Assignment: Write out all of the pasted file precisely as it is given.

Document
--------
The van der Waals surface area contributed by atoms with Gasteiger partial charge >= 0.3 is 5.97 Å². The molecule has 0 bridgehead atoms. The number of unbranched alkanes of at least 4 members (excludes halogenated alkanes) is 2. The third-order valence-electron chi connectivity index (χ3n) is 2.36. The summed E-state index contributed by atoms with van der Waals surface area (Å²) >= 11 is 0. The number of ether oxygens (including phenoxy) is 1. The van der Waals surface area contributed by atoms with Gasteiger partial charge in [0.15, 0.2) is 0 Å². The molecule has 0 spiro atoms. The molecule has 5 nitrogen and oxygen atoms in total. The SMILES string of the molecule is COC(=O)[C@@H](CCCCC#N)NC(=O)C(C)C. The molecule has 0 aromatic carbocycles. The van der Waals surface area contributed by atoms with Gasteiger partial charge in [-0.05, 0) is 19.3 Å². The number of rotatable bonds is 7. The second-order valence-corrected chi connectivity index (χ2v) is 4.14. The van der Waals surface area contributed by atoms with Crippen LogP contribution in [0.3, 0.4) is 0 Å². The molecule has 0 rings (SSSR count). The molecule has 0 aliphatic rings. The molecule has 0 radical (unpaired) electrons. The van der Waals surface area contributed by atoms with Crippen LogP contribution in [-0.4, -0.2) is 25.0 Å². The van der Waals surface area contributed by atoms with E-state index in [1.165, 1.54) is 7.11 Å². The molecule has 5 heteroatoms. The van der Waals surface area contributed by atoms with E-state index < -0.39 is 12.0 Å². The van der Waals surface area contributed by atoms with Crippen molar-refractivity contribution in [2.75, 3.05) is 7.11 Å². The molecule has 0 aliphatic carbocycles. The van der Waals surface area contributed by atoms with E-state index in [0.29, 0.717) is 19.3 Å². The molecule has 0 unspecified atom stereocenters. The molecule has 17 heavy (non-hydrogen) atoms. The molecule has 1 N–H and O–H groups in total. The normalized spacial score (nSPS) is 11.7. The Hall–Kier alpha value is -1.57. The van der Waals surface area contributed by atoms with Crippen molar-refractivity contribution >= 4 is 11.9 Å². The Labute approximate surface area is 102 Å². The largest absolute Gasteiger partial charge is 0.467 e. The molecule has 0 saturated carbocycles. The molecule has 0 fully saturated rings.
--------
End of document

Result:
The van der Waals surface area contributed by atoms with Gasteiger partial charge >= 0.3 is 5.97 Å². The molecule has 0 bridgehead atoms. The number of unbranched alkanes of at least 4 members (excludes halogenated alkanes) is 2. The third-order valence-electron chi connectivity index (χ3n) is 2.36. The summed E-state index contributed by atoms with van der Waals surface area (Å²) >= 11 is 0. The number of ether oxygens (including phenoxy) is 1. The van der Waals surface area contributed by atoms with Gasteiger partial charge in [0.15, 0.2) is 0 Å². The molecule has 0 spiro atoms. The molecule has 5 nitrogen and oxygen atoms in total. The SMILES string of the molecule is COC(=O)[C@@H](CCCCC#N)NC(=O)C(C)C. The molecule has 0 aromatic carbocycles. The van der Waals surface area contributed by atoms with Gasteiger partial charge in [-0.05, 0) is 19.3 Å². The number of rotatable bonds is 7. The second-order valence-corrected chi connectivity index (χ2v) is 4.14. The van der Waals surface area contributed by atoms with Crippen LogP contribution in [0.3, 0.4) is 0 Å². The molecule has 0 rings (SSSR count). The molecule has 0 aliphatic rings. The molecule has 0 radical (unpaired) electrons. The van der Waals surface area contributed by atoms with Crippen LogP contribution in [-0.4, -0.2) is 25.0 Å². The van der Waals surface area contributed by atoms with E-state index in [1.165, 1.54) is 7.11 Å². The molecule has 5 heteroatoms. The van der Waals surface area contributed by atoms with E-state index < -0.39 is 12.0 Å². The van der Waals surface area contributed by atoms with Crippen molar-refractivity contribution in [2.75, 3.05) is 7.11 Å². The molecule has 0 aliphatic carbocycles. The van der Waals surface area contributed by atoms with E-state index in [0.29, 0.717) is 19.3 Å². The molecule has 0 unspecified atom stereocenters. The molecule has 17 heavy (non-hydrogen) atoms. The molecule has 1 N–H and O–H groups in total. The normalized spacial score (nSPS) is 11.7. The Hall–Kier alpha value is -1.57. The van der Waals surface area contributed by atoms with Crippen molar-refractivity contribution >= 4 is 11.9 Å². The Labute approximate surface area is 102 Å². The largest absolute Gasteiger partial charge is 0.467 e. The molecule has 0 saturated carbocycles. The molecule has 0 fully saturated rings.